Published by the Students of Johns Hopkins since 1896
December 11, 2023

Database seeks to help students find research

By JASON NGUYEN | March 15, 2018

Without a centralized method of searching for research opportunities, many Hopkins students rely on word-of-mouth and faculty directories to find research positions at the University. 

ForagerOne, an online platform, is designed to streamline and standardize how students look for University-affiliated research opportunities. The platform officially released its beta version to the public in January. 

Juniors Ansh Bhammar and Yash Jain created ForagerOne to maximize convenience and productivity when looking for research positions. During their freshman year, Jain and Bhammar were looking for available research positions when they realized how much of a struggle it was.

“We really thought this process needed to change to be more efficient for everyone,” Bhammar said.

Jain added that they wanted to create a more streamlined process for current and future students. 

“Many of us came here for research, and the fact that it was so challenging to get involved is a problem that needed to be fixed,” Jain said. 

Working with the Hopkins Office for Undergraduate Research (HOUR), and HOUR Manager Tracy Smith, the team has worked for the last two years to launch the website. 

“ForagerOne acts as a comprehensive central hub to link students with faculty members and their websites,” Smith said. 

ForagerOne aims to simplify the process of getting in touch with faculty members. After creating a profile on the website, students are prompted to search through the database which contains faculty info and filter through those who they are interested in contacting. 

When students are ready to contact a faculty member, ForagerOne provides an application builder where students can fill out their resume info and write a brief statement to the faculty member they want to work with. This application and statement gets sent directly to the faculty’s ForagerOne account and email. If the faculty member does not have a ForagerOne account, then the application is sent to their University email. 

If students feel they are not ready to contact a specific faculty member, they can bookmark their profile. 

Despite the fact that ForagerOne currently contains over 4,000 faculty members across the University’s divisions, some professors are unaware of the platform and that they are listed on the website. The team hopes to continue reaching out to new faculty members and linking them with their ForagerOne profile. They also plan on conducting interviews with faculty members to ask them for input on additional features they would like to see incorporated. 

Smith explained that once the faculty side of the program is further developed, more faculty members will be aware of ForagerOne. Smith also listed a few ideas that could potentially benefit the platform, like pop-up tutorials to help students navigate the site.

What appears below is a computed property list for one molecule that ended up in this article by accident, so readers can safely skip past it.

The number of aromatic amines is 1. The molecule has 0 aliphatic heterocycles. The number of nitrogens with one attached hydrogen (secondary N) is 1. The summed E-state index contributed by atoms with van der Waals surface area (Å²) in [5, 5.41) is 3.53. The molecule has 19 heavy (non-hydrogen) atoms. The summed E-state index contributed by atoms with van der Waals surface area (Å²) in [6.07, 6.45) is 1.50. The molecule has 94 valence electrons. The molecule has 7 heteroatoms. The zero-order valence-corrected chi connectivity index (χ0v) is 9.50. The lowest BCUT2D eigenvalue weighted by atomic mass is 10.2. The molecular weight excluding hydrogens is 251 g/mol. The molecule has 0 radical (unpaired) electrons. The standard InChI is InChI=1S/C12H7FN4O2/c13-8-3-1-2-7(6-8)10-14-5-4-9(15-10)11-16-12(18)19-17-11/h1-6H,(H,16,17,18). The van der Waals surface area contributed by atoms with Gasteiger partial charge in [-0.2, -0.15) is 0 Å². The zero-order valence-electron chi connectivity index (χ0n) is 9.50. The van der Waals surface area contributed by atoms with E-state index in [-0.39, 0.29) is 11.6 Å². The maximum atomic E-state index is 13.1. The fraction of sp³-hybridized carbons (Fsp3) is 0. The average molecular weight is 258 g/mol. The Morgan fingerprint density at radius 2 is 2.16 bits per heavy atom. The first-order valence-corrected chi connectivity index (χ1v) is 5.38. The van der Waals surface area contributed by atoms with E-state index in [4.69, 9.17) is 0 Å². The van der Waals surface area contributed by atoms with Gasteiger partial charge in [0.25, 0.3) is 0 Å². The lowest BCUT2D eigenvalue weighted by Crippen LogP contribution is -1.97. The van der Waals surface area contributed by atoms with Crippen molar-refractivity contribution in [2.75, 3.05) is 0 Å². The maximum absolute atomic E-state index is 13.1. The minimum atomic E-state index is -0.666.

“ForagerOne isn’t going to answer every question. There’s still a lot of legwork that as a student you have to do,” she said. 

Making the site more accessible to faculty members will make it easier for them to view student applications and interact with students through the site. Jain asserted this would also make the ForagerOne platform more centralized by keeping communications within the ForagerOne site. 

“We’re looking to get rid of email completely from the process,” Jain said. “It makes things more efficient.”

Some professors, like Chuck Bennett, a professor in the Physics and Astronomy department, have not had trouble finding students to help with research projects. Bennett is currently working on developing the Cosmology Large Angular Scale Surveyor (CLASS), a microwave telescope.

“The physics students and I don’t feel a need [for the platform], but I can imagine that it would be useful on a wider scale at the university,” he wrote in an email to The News-Letter.

Students like freshman Hannah Garcia believe that having a central platform for research opportunities could be useful.

“While it was easy for me to find [a research position], I still had to look across a lot of platforms,” she said. 

For students who have already made ForagerOne accounts, like freshman Nicholas Malloy, the simplified process has saved him time and energy. 

“ForagerOne makes finding research positions much more streamlined and accessible than it currently is,” he said. “It’s helpful to students who don’t have the time to go through the [current] laborious process of searching for a lab position.” 

According to Bhammar, the platform currently has at least 210 users. The team’s initial goal was to have 100 students in its first month. 

Kamran Siddiq, ForagerOne’s lead of marketing, said that the feedback the team has received has been largely positive.

“Ninety-one percent of our users actually recommend ForagerOne over the traditional research search process and 100 percent would recommend it their friends,” he said. 

Siddiq expects that ForagerOne will eventually expand to other institutions.

“If I look 10 years into the future, I can see ForagerOne at every university in America,” he said. 

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